Scope of Work
One of the most critical parts of the contract will detail the scope of work you will provide. You want a clear understanding of what you will do so that when they ask for something beyond the initial scope, you can charge additional fees or bill for extra hours.
Often clients won’t know exactly what they need when they start a new project. It’s easy for them to ask if you can take on that one more thing. You should include language that allows you to adjust your rates or hours if the job changes.
Once a project is underway, you want to have an agreed upon process to revise the scope of work. By requesting a written change order, you will have a way to track the request and prove that both parties agreed on a reasonable adjustment to the project, which may lead to additional fees or a change in deadlines.
Make sure to explain your expectations for payment(s). Do you want payment in full up front, a down payment before beginning work, progress payments, or is a lump sum OK after job completion? There is no right or wrong answer. However, you do want to avoid confusion.
You also want to detail the form of payment. Do you take credit cards? or do you need a check? Find out what the customer prefers and do that, if you can. Some may accept the contract, some may need to issue a Purchase Order, and some may require an invoice from you.
It’s also important to explain when payments are due and the consequences for failing to make timely payments. Some consultants opt to include a late fee to encourage prompt payment.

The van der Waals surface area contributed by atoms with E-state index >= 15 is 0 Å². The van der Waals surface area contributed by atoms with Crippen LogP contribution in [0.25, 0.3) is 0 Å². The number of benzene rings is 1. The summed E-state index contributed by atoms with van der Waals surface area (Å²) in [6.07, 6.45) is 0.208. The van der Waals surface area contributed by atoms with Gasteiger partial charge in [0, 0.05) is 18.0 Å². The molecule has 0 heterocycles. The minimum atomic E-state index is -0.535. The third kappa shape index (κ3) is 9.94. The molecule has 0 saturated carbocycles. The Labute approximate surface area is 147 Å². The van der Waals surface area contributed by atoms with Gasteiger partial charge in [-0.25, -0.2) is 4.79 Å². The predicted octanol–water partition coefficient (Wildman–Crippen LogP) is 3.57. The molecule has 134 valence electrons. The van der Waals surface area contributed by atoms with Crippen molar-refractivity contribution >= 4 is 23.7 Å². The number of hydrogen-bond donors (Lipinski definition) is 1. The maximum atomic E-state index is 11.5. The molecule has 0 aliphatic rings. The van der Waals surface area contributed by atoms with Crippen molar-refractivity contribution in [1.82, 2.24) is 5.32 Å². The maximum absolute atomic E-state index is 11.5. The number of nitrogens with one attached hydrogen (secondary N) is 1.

Who Will Be Your Point Of Contact
Request a single point of contact at the company to make sure you don’t get requests from multiple people at the company. It is much easier to work through one person and discuss any changes or issues than to be at the whims of a group. When several people work on a project, they may ask for things that are outside the scope of the agreement, and you might get stuck paying those expenses if you or the team didn’t get approval. It also keeps you out of internal politics that may slow the project.
Termination or Cancellation
What happens if the business decides to terminate the project before completion? For your protection, a common tactic is to provide a “kill fee” or an “early termination clause” that predetermines what you get paid if they pull the plug. You don’t want to put yourself in the position of doing work and not getting paid for it.
Ownership of Work
Depending on your chosen field, you may not own the work of finished projects. If you are a freelance writer or coder, you need to spell out who owns the copyright of the work and whether you can use it for anything outside the agreed upon use. If you are a contractor or builder, who owns the rights to the design? Can you use the work product for other clients?
Both sides need a firm understanding of deadlines and any flexibility in delivery. Make sure you have ample time to complete the project given your workload. Some companies will require penalties for missing the mark. You always want to hit your delivery dates to avoid getting a reputation for promising more than you can deliver.
Contracts Protect Both Sides
These are the most common and critically key sections to your contract. You may need to include others. Discuss those with a lawyer. But the whole point of a contract is to protect both sides. By having a clear understanding of what you both have agreed on, both sides will benefit and avoid frustrations.
If you want more insider help to draft a great contract, please make an appointment here.
About Paul Dughi
VP/General Manager at WAAY-TV (ABC 31 Huntsville, AL) | Named one of Local Media Association’s Media Influencers | Named one of Broadcast & Cable’s Digital All-Stars “on the front lines of transforming the broadcast industry.” View all posts by Paul Dughi